Our featured winery is Bear Creek Winery as we venture to Homer, Alaska. Population just over 5,000, the halibut fishing capital of the world.
Welcome to The Best 5 Minute Wine Podcast. I’m your host Forrest Kelly from the seed to the glass. Wine has a past. Our aim at The Best 5 Minute Wine Podcast is to look for adventure at wineries around the globe. After all grape minds think alike. Let’s start the adventure. Our featured winery is Bear Creek Winery as we venture to Homer, Alaska. Population just over 5,000, the halibut fishing capital of the world. Home to such famous people as the singer Jewel. Mr. Motel 6 Tom Bodett. Tom Bodett: We’ll sure leave the light on for you. Forrest Kelly: Thanks Tom and Bear Creek Winery, owner-operator Louis Mauer. That is correct. So when we pull into the parking lot at Bear Creek Winery, what do we see? Beautiful set of grounds and gardens that you can see and so there’s a little aft people can walk through and we’ve highlighted some of the berries, the fruits, and berries that we use in our wines in the garden. No, the first thing people think of, you know, a winery in Alaska. How is that possible? Are there any hardships?
Well, yes. If we were trying to grow our grape, it would be extremely difficult. Which we’ve actually tried cultivating grapes and they’ll root and they do okay during the summer months, but then they’re very difficult over winter with the cold. Our most challenging thing is probably shipping items, getting stuff up here, and getting things back down the lower 48. It is always a challenge and costly.
In the early years, you were doing five-gallon batches and now you’re over what, 20,000 gallons a year? That’s correct. Right now, we ship anywhere in the US.
So your featured wine, your home run, your grand slam home run wine would be?
Our strawberry rhubarb. We have two brands, one’s a Bear Creek and the strawberry rhubarb is by far our most popular wine. We make a strawberry wine and then a rhubarb wine and blend the two together. And then for our Glacier Bear, which is our sister label that we’ve produced in order to highlight the guaranteed to be grown in Alaska fruit wines. We have a golden raspberry that we make that’s extremely popular.
Do you get any push back from traditional wineries?
No, not from wineries but within wine tasters. Everything’s interested in what we’re doing, it’s very collaborative. We get more blowback from customers coming into the tasting room and not understanding what it is that we do more so than people in the industry.
It’s the taste of a fruit wine that much different than that of a grape wine?
It’s significantly different. The wines are, you know, they’re wines are crafted well. We’ve produced award medal-winning wines, but the flavor profiles are dramatically different because they’re not done, it’s not a grape. So, you know, I don’t know who’s ever tried, like apple wine might be something they’re more familiar with. And the fun part of it is because the flavor profiles are so much different, you have a whole new set of flavors that you can pair with dishes and for different settings and occasions and things.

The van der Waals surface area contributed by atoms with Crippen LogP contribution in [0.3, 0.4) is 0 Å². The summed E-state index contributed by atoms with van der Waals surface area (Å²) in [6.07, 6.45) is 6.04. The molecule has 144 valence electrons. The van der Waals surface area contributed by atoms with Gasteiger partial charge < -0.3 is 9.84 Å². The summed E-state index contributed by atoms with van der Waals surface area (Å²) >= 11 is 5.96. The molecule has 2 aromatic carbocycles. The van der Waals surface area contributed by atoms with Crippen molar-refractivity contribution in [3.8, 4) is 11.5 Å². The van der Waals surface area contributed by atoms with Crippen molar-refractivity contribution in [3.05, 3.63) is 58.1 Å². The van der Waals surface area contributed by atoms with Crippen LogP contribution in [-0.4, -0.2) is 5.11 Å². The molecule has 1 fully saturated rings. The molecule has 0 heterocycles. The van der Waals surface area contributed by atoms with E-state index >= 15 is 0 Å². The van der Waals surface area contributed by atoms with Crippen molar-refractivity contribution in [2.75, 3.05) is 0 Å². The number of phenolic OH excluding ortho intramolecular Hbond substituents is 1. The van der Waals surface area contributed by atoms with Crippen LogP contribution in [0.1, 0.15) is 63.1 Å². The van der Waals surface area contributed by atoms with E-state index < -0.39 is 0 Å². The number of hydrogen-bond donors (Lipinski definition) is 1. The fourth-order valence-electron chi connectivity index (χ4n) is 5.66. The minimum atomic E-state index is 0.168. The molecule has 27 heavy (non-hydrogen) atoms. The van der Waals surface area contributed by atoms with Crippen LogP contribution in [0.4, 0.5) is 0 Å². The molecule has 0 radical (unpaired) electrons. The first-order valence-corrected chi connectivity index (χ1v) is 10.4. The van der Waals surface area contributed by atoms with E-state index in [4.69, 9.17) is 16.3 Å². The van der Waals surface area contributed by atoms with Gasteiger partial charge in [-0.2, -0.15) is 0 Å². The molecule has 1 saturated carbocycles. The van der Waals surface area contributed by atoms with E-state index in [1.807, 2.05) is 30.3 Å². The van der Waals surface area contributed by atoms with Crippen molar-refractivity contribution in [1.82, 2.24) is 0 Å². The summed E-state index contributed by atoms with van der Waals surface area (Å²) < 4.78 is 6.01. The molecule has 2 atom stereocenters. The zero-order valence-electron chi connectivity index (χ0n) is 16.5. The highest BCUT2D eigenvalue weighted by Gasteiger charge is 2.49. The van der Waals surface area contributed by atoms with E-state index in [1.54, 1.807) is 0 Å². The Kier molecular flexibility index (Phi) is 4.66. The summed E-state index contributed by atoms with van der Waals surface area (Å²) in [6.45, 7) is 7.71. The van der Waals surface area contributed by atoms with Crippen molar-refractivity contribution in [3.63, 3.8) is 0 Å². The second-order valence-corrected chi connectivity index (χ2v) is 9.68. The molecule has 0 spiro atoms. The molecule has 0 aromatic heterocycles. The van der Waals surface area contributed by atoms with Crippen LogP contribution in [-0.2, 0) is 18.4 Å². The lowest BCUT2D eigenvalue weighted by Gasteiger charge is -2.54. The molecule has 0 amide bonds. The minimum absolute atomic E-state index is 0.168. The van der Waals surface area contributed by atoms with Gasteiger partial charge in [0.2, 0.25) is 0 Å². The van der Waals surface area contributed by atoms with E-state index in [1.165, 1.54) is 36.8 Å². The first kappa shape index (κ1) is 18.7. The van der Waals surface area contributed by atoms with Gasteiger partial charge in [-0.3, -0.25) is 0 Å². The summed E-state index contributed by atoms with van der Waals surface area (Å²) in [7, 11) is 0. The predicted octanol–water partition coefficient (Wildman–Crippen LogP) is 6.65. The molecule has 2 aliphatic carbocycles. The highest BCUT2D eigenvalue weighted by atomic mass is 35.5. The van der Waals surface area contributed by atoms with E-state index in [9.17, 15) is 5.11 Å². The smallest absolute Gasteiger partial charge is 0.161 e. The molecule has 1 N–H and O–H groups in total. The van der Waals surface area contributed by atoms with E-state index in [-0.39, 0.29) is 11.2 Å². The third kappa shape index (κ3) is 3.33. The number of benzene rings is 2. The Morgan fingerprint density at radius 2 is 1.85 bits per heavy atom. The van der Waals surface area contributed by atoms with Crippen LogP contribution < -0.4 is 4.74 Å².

So is the process similar? Yes, the equipment is the same. We use tanks and pressers of holding vats and all those kinds of things from the same vendors that a grape winery would and we use all those things in the toolbox. We might do it in a different order than some other winery, but it’s all the same, still yeast and sugars and producing alcohol.
I understand you’ve got a lodge? We do. We’ve got two suites that guests can stand and then we also have an apartment, a three-bedroom apartment so people can stay on the grounds and enjoy tasting while they’re here.
A typical day for you starts at what time in the morning?
I’m usually in the office at eight and then I’m heading home around six. Our tasting room is open until six o’clock every day, all year.
This coming year, what does Bear Creek winery have in store for us?
Looking forward to 2020 here, we’ve got some new products coming out. We’re going to try doing a sparkling apple wine. We’re going to try doing some cider. So, we had a really good growing year last summer for apples and we got quite a bit more than we would have expected. So, we got some extra juice to play around with and try some new products.
What are you most proud of at the winery?
Oh man, that’s a tough one. I started out in the production side of things and making the wines and the Glacier Bear label was one of my ideas. So, I’m very excited about that and having that do well and showcasing those Alaska berries. And since then, since I’ve taken over the whole thing, I’m quite proud of our staff and what a good crew. We have treated our crew like family type of deal.
Where can we get a hold of you with a website address? Bearcreekwinery.com. You can also check out our sister label, Glacierbearwinery.com.
Something we learned today with Louis of Bear Creek Winery is the flavor profiles are so much broader with fruit wines, that it opens up the possibilities.
You have a whole new set of flavors that you can pair with dishes and for different settings and occasions and things.
All right. Thank you, Louis, for being our guest today and hopefully one day we’ll venture to Homer, Alaska, and sample some of your creations.
Yeah, thank you. I appreciate it. Glad you found us.
All right, so that brings us up to our listener voicemail question.
Hi, this is Diane from Chicago. I wondered, how long does it take a grapevine to mature from seeds?
Excellent question, Diane. There are many factors involved, of course, but up to three years is what the experts say, and one of the most crucial aspects of bringing it to fruition is pruning. We’ll get into that in a different episode. Thank you for listening.
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